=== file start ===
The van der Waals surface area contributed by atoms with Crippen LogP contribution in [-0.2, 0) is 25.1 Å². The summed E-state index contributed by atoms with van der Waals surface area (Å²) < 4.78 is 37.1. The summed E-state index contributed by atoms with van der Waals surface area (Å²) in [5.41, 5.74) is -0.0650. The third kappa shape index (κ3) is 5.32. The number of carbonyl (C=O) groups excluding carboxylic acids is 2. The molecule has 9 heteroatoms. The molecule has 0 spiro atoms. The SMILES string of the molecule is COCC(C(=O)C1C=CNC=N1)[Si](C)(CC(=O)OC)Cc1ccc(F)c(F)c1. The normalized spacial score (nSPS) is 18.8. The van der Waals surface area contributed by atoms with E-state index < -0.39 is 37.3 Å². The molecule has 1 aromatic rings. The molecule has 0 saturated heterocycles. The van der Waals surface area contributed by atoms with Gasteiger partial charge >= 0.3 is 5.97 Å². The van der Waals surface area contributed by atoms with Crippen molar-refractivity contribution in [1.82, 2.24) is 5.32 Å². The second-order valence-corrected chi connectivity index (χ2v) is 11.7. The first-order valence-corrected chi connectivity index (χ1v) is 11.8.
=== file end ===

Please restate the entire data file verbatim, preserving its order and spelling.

The van der Waals surface area contributed by atoms with Crippen LogP contribution in [-0.2, 0) is 25.1 Å². The summed E-state index contributed by atoms with van der Waals surface area (Å²) < 4.78 is 37.1. The summed E-state index contributed by atoms with van der Waals surface area (Å²) in [5.41, 5.74) is -0.0650. The third kappa shape index (κ3) is 5.32. The number of carbonyl (C=O) groups excluding carboxylic acids is 2. The molecule has 9 heteroatoms. The molecule has 0 spiro atoms. The SMILES string of the molecule is COCC(C(=O)C1C=CNC=N1)[Si](C)(CC(=O)OC)Cc1ccc(F)c(F)c1. The normalized spacial score (nSPS) is 18.8. The van der Waals surface area contributed by atoms with E-state index < -0.39 is 37.3 Å². The molecule has 1 aromatic rings. The molecule has 0 saturated heterocycles. The van der Waals surface area contributed by atoms with Gasteiger partial charge >= 0.3 is 5.97 Å². The van der Waals surface area contributed by atoms with Crippen molar-refractivity contribution in [1.82, 2.24) is 5.32 Å². The second-order valence-corrected chi connectivity index (χ2v) is 11.7. The first-order valence-corrected chi connectivity index (χ1v) is 11.8.